I wrote about this poem just over five years ago, and as I was reflecting on the fact that we’ve been living in this pandemic for a year now, I found myself praying this lament again.
Many of us are tired. We’re hanging in there, mostly, but we’re tired. It’s been hard when we can’t get together with folks we love. It’s been not to be able to celebrate birthdays and anniversaries. It’s been even more difficult when we can’t gather for funerals. We long for closeness and hugs, for connection. We are impatient with the delays. It’s been especially tough on those who have lost jobs and income. They hate not being able to provide for themselves and their families.
This pandemic has exposed the differences that exist in our society. In some ways it has made us even more divided.
At the same time, there have been remarkable stories of hope and kindness. We are learning new ways of doing things. We’ve offered and received support. We have heard stories of remarkable courage and devotion over the course of the year. We stand in awe of medical personnel who have given deeply of themselves in service to the sick among us.
We’ve managed, mostly. We’ve tried to make the best of it, mostly. But oh, it’s been hard. And we’re tired.
On Ash Wednesday, Diana Butler Bass posted a reflection in which she lamented that “the entire year has felt like Lent, and today is just another ashy day … for most of the year, all I’ve done is reflect, pray, and read, mostly alone, all while worried that I might die, someone I love might die, or I’d unwittingly contribute (by my own carelessness) to someone else dying. Every time I put on a mask, I think of death and dying. In a year of a half-million deaths of other Americans and millions of people around the world, the Lenten discipline of contemplating mortality seems like one more painful day.”
This Lent, we’re surrounded by pain and self–denial and weariness.
I remembered this poem, written almost 100 years ago, called “Jis’ Blue, God” by African American teacher, poet, and children’s book author Henrietta (“Etta”) Oldham (1888–1975).
“Jis’ blue, God,
“Ain’t prayin’ exactly jis’ now—
“Tear–blind, I guess,
“Can’t see my way through.
“You know those things
“I ast for so many times—
“Maybe I hadn’t orter repeated like the Pharisees do;
“But I ain’t stood in no market place;
“It’s jis’ ’tween me and You.
“And You said, “Ast” …
“Somehow I ain’t astin’ now and I hardly know what to do.
“Hope jis’ sorter left, but Faith’s still here—
“Faith ain’t gone, too.
“I know how ’tis—a thousand years
“Is as a single day with You;
“And I ain’t meanin’ to tempt You with “If You be …”
“And I ain’t doubtin’ You.
“But I ain’t prayin’ tonight, God—
In this remarkable and powerful lament, Etta gets real with God. She lays all her frustration out before God, giving voice to her depression and pain, her doubt and sorrow. It struck me again how powerful it is to give vent to our lament, to give voice to our pain and sadness.
I believe this is one of the ways in which we heal from sadness and depression. We give it voice. We speak it out loud. But it’s hard for us to do that. Our natural inclination is to keep it to ourselves, to try and tough it out, to work it out on our own, to focus on the upside of whatever is happening to us.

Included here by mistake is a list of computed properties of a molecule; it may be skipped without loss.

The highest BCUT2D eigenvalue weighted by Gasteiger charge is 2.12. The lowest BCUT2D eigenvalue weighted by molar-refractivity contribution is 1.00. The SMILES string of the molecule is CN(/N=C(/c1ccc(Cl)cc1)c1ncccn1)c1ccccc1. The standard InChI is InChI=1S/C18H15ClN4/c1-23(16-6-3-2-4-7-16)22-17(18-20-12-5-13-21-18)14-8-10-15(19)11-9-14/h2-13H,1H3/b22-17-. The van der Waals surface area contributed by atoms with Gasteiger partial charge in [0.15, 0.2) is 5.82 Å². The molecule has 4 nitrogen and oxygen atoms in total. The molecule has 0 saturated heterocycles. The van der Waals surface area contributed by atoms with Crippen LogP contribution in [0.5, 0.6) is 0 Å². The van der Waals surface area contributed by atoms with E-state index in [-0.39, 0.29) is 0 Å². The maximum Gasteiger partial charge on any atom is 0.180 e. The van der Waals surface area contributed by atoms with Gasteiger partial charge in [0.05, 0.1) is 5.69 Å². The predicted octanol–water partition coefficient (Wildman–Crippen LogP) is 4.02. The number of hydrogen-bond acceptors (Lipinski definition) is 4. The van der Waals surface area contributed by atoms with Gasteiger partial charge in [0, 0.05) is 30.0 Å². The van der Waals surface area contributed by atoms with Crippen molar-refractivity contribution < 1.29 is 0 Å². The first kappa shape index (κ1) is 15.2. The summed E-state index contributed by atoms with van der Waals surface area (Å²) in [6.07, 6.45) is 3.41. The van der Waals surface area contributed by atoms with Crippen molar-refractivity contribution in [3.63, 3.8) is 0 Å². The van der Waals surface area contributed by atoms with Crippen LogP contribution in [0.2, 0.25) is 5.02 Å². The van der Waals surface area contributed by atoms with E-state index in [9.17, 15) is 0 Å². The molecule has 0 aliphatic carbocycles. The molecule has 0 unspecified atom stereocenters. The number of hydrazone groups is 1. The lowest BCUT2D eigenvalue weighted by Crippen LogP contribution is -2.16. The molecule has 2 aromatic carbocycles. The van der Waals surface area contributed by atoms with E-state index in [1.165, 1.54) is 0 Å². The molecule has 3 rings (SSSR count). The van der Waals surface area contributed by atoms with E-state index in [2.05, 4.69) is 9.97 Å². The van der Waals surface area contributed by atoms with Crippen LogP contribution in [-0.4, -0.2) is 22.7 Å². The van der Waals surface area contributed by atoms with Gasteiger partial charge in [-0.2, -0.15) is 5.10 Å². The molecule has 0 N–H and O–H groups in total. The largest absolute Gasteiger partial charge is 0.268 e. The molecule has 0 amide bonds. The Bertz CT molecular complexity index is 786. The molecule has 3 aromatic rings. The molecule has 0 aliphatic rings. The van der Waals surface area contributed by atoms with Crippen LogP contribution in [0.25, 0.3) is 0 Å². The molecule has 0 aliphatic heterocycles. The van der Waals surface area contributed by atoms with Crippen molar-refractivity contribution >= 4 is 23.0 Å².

Or we just give up. I know all of that from my own experience. Sometimes it’s just too hard. In truth, this pandemic has been really tough on people who are dealing with mental health issues.
A lament like this can help us share the burden of the sorrow we are feeling, even as we see the light at the end of this tunnel. We can work together, stand together, support each other as we continue to do the hard work of holding on until this pandemic is truly dealt with.
“Jis’ Blue, God” gives voice to the pain. It falls in the tradition of the biblical practice of lament, of praying out our sorrow and giving it voice. God desires this kind of emotional honesty from us. God delights in our forthright relationship, whether we sing with delight and praise or give voice to sorrow and complaint.
Etta’s language sometimes may seem sharp. Her language is much milder, however, than some of the laments we read in the Psalms (read Psalm 88 and 109, for example). Or read some of the passages in which Job wishes he were dead and ends up blaming God for the horror of his life. Or remember the words of Jesus on the cross when he quotes Psalm 22 and accuses God of abandoning him. Sometimes we are guilty of thinking we have to be polite with God.
At the heart of lament, writes J. Todd Billings, is a deep trust which “throws God’s promises back at him when it seems as if God is not keeping those promises.” Because of their deep faith in God, the Psalmists and Etta have high expectations of God; they take God’s promises seriously, and so they lament and protest and complain and accuse when it seems that God has broken the promise.
If you are a person of faith, it is perfectly acceptable to simply give voice to your depression and fear and sadness and worry. “Jis’ blue.” “So blind with tears, I can’t see straight.”
Lament is one of the ways in which Christians pray their suffering, their pain, their depression. It’s a necessary and helpful way to be. Lament takes God about as seriously as you can. After a year of pandemic, I lament, even as I celebrate the possibility of it coming to an end.
Yme Woensdregt is a retired Anglican Priest living in Cranbrook